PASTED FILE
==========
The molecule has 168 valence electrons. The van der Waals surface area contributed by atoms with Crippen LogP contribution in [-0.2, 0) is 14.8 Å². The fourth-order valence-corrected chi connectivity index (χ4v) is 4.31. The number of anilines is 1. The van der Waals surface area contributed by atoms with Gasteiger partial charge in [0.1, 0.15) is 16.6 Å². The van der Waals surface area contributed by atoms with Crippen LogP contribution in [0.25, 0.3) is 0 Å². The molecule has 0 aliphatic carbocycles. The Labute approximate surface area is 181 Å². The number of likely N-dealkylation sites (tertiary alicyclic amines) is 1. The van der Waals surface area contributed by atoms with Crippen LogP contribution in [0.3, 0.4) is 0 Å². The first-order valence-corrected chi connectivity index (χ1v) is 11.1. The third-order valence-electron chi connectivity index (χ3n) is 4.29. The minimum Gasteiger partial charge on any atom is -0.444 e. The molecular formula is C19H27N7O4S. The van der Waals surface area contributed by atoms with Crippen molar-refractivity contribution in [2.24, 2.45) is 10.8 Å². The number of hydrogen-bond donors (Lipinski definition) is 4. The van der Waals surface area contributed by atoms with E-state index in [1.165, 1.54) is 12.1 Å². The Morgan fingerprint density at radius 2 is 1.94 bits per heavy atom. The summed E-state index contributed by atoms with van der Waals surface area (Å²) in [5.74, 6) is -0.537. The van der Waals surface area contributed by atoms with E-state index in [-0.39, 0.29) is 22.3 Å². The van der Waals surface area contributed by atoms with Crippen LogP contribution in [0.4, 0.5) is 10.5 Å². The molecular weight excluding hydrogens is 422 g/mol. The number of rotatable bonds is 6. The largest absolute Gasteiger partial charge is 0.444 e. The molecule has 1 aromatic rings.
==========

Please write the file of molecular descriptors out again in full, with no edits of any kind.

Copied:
The molecule has 168 valence electrons. The van der Waals surface area contributed by atoms with Crippen LogP contribution in [-0.2, 0) is 14.8 Å². The fourth-order valence-corrected chi connectivity index (χ4v) is 4.31. The number of anilines is 1. The van der Waals surface area contributed by atoms with Gasteiger partial charge in [0.1, 0.15) is 16.6 Å². The van der Waals surface area contributed by atoms with Crippen LogP contribution in [0.25, 0.3) is 0 Å². The molecule has 0 aliphatic carbocycles. The Labute approximate surface area is 181 Å². The number of likely N-dealkylation sites (tertiary alicyclic amines) is 1. The van der Waals surface area contributed by atoms with Crippen LogP contribution in [0.3, 0.4) is 0 Å². The first-order valence-corrected chi connectivity index (χ1v) is 11.1. The third-order valence-electron chi connectivity index (χ3n) is 4.29. The minimum Gasteiger partial charge on any atom is -0.444 e. The molecular formula is C19H27N7O4S. The van der Waals surface area contributed by atoms with Crippen molar-refractivity contribution in [2.24, 2.45) is 10.8 Å². The number of hydrogen-bond donors (Lipinski definition) is 4. The van der Waals surface area contributed by atoms with E-state index in [1.165, 1.54) is 12.1 Å². The Morgan fingerprint density at radius 2 is 1.94 bits per heavy atom. The summed E-state index contributed by atoms with van der Waals surface area (Å²) in [5.74, 6) is -0.537. The van der Waals surface area contributed by atoms with E-state index in [-0.39, 0.29) is 22.3 Å². The van der Waals surface area contributed by atoms with Crippen LogP contribution in [0.4, 0.5) is 10.5 Å². The molecular weight excluding hydrogens is 422 g/mol. The number of rotatable bonds is 6. The largest absolute Gasteiger partial charge is 0.444 e. The molecule has 1 aromatic rings.